The third means of direct conflict is property and material destruction—break it. This category includes sabotage. Some say the word sabotage comes from early Luddites tossing wooden shoes (sabots) into machinery, stopping the gears. But the term probably comes from a 1910 French railway strike, when workers destroyed the wooden shoes holding the rails—a good example of moving up the infrastructure. And sabotage can be more than just physical damage to machines; labor activism has long included work slowdowns and deliberate bungling.
Sabotage is an essential part of war and resistance to occupation. This is widely recognized by armed forces, and the US military has published a number of manuals and pamphlets on sabotage for use by occupied people. The Simple Sabotage Field Manual published by the Office of Strategic Services during World War II offers suggestions on how to deploy and motivate saboteurs, and specific means that can be used. “Simple sabotage is more than malicious mischief,” it warns, “and it should always consist of acts whose results will be detrimental to the materials and manpower of the enemy.”38 It warns that a saboteur should never attack targets beyond his or her capacity, and should try to damage materials in use, or destined for use, by the enemy. “It will be safe for him to assume that almost any product of heavy industry is destined for enemy use, and that the most efficient fuels and lubricants also are destined for enemy use.”39 It encourages the saboteur to target transportation and communications systems and devices in particular, as well as other critical materials for the functioning of those systems and of the broader occupational apparatus. Its particular instructions range from burning enemy infrastructure to blocking toilets and jamming locks, from working slowly or inefficiently in factories to damaging work tools through deliberate negligence, from spreading false rumors or misleading information to the occupiers to engaging in long and inefficient workplace meetings.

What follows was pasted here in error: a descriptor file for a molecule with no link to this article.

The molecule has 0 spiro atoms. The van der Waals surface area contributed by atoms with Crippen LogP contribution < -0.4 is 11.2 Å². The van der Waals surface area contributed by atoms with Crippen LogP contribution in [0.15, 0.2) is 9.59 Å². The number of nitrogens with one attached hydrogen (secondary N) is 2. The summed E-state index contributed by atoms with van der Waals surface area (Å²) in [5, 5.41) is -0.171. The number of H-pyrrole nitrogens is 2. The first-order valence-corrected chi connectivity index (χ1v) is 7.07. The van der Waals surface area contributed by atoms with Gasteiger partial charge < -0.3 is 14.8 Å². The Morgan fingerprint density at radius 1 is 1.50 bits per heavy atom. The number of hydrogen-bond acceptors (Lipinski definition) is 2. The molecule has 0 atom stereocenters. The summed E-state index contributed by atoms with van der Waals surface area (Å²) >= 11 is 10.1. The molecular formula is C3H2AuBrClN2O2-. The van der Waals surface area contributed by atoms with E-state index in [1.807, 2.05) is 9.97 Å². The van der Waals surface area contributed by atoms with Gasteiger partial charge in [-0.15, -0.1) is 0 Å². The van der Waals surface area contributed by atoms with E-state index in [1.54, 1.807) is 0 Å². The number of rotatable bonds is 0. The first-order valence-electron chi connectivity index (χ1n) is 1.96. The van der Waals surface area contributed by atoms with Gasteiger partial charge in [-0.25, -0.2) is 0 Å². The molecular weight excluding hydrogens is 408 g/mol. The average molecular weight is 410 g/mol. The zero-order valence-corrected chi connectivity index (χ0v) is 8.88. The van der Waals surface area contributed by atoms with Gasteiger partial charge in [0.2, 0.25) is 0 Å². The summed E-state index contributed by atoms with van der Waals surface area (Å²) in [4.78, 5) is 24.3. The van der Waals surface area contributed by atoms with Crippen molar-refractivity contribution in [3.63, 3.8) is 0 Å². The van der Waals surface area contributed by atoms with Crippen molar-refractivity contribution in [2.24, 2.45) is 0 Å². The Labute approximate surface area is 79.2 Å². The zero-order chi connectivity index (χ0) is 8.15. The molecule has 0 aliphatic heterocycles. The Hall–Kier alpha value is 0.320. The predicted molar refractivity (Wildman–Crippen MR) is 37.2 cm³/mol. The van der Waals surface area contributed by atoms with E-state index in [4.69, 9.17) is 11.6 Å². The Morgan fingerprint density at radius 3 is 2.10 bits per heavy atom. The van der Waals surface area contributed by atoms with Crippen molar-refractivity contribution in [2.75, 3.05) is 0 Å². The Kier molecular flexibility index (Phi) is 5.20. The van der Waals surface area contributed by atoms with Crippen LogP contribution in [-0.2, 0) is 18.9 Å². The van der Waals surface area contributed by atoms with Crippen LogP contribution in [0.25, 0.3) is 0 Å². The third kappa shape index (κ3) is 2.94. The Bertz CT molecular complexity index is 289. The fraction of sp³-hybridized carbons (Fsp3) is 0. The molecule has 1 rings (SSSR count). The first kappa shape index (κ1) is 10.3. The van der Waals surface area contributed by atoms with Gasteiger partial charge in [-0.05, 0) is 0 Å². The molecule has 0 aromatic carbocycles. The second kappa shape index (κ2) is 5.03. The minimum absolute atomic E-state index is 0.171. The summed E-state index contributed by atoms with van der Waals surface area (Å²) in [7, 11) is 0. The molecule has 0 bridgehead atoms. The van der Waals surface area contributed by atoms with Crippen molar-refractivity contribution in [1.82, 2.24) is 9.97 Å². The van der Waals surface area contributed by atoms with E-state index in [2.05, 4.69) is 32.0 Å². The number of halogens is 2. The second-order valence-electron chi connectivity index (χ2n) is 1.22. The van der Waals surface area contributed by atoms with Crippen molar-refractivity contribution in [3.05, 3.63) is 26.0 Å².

Ever since the industrial revolution, targeting infrastructure has been a highly effective means of engaging in conflict. It may be surprising to some that the end of the American Civil War was brought about in large part by attacks on infrastructure. From its onset in 1861, the Civil War was extremely bloody, killing more American combatants than all other wars before or since, combined.40 After several years of this, President Lincoln and his chief generals agreed to move from a “limited war” to a “total war” in an attempt to decisively end the war and bring about victory.41
Historian Bruce Catton described the 1864 shift, when Union general “[William Tecumseh] Sherman led his army deep into the Confederate heartland of Georgia and South Carolina, destroying their economic infrastructures.”42 Catton writes that “it was also the nineteenth-century equivalent of the modern bombing raid, a blow at the civilian underpinning of the military machine. Bridges, railroads, machine shops, warehouses—anything of this nature that lay in Sherman’s path was burned or dismantled.”43 Telegraph lines were targeted as well, but so was the agricultural base. The Union Army selectively burned barns, mills, and cotton gins, and occasionally burned crops or captured livestock. This was partly an attack on agriculture-based slavery, and partly a way of provisioning the Union Army while undermining the Confederates. These attacks did take place with a specific code of conduct, and General Sherman ordered his men to distinguish “between the rich, who are usually hostile, and the poor or industrious, usually neutral or friendly.”44
Catton argues that military engagements were “incidental” to the overall goal of striking the infrastructure, a goal which was successfully carried out.45 As historian David J. Eicher wrote, “Sherman had accomplished an amazing task. He had defied military principles by operating deep within enemy territory and without lines of supply or communication. He destroyed much of the South’s potential and psychology to wage war.”46 The strategy was crucial to the northern victory.